39. ^ Dronsfield, Alan (1 July 2005). "Pain relief: from coal tar to paracetamol". Education in Chemistry. Vol. 42 no. 4. Royal Society of Chemistry. pp. 102–105. Archived from the original on 13 October 2017. Retrieved 14 June 2018.
  40. ^ "CDC – NIOSH Pocket Guide to Chemical Hazards – Coal tar pitch volatiles". www.cdc.gov. Archived from the original on 2015-12-08. Retrieved 2015-11-27.

External links

Acenaphthene

Acenaphthene is a polycyclic aromatic hydrocarbon (PAH) consisting of naphthalene with an ethylene bridge connecting positions 1 and 8. It is a colourless solid. Coal tar consists of about 0.3% of this compound.

Aniline

Aniline is an organic compound with the formula C6H5NH2. Consisting of a phenyl group attached to an amino group, aniline is the prototypical aromatic amine. Its main use is in the manufacture of precursors to polyurethane and other industrial chemicals. Like most volatile amines, it has the odor of rotten fish. It ignites readily, burning with a smoky flame characteristic of aromatic compounds.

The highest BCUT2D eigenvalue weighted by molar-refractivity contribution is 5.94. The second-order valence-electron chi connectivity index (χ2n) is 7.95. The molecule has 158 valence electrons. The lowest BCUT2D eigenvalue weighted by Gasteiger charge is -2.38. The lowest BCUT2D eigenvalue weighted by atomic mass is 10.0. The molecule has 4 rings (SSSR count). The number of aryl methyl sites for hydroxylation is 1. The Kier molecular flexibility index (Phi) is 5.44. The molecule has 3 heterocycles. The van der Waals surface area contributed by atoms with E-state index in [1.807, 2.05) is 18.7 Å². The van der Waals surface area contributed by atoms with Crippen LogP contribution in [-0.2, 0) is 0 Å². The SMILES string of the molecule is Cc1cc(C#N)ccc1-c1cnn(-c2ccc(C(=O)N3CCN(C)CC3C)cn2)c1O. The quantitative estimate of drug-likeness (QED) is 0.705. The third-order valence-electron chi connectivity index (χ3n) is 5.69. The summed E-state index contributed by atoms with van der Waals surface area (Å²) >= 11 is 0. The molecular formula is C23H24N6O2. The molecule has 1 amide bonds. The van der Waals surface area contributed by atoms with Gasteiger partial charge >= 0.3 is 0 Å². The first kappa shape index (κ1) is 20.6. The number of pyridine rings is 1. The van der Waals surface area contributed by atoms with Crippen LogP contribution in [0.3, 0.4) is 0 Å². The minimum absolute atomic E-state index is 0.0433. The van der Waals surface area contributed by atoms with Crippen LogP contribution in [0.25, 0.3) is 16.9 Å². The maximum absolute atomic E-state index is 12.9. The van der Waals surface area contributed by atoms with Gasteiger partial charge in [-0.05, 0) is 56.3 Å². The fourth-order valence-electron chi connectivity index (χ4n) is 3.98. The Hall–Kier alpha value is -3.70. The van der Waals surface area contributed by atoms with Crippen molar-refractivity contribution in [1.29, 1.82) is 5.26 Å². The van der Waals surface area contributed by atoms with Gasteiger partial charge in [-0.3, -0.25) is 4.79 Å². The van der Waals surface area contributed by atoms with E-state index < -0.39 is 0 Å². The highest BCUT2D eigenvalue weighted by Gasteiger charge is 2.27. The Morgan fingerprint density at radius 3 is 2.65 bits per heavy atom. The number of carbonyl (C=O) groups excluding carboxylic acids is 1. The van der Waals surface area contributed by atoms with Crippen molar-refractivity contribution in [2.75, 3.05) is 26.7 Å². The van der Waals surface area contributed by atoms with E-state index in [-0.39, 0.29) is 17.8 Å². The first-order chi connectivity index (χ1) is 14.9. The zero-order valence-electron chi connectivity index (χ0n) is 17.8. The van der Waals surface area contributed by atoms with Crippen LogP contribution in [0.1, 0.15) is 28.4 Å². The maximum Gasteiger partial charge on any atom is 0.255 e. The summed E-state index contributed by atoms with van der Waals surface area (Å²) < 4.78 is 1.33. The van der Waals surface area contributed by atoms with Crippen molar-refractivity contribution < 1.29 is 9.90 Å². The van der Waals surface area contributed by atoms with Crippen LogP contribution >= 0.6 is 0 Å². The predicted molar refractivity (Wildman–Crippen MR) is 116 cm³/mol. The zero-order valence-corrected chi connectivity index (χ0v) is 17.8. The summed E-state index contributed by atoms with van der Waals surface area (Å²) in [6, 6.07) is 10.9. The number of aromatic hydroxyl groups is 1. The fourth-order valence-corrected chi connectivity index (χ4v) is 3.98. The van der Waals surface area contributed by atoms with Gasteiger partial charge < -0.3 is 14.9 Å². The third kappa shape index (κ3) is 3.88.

Benzole

In the United Kingdom, benzole or benzol is a coal-tar product consisting mainly of benzene and toluene. It was originally used as a 'motor spirit', as was petroleum spirits. Benzole was also blended with petrol and sold as a motor fuel under trade names including "National Benzole Mixture" and "Regent Benzole Mixture".Confusingly, in certain languages, such as German, Hungarian, Ukrainian and Russian the word "benzol" (or benzole) means benzene, and in some of these languages, words pronounced alike to benzene (e.g. the German word "Benzin") can mean petroleum or gasoline.

Coal gas

Coal gas is a flammable gaseous fuel made from coal and supplied to the user via a piped distribution system. It is produced when coal is heated strongly in the absence of air. Town gas is a more general term referring to manufactured gaseous fuels produced for sale to consumers and municipalities.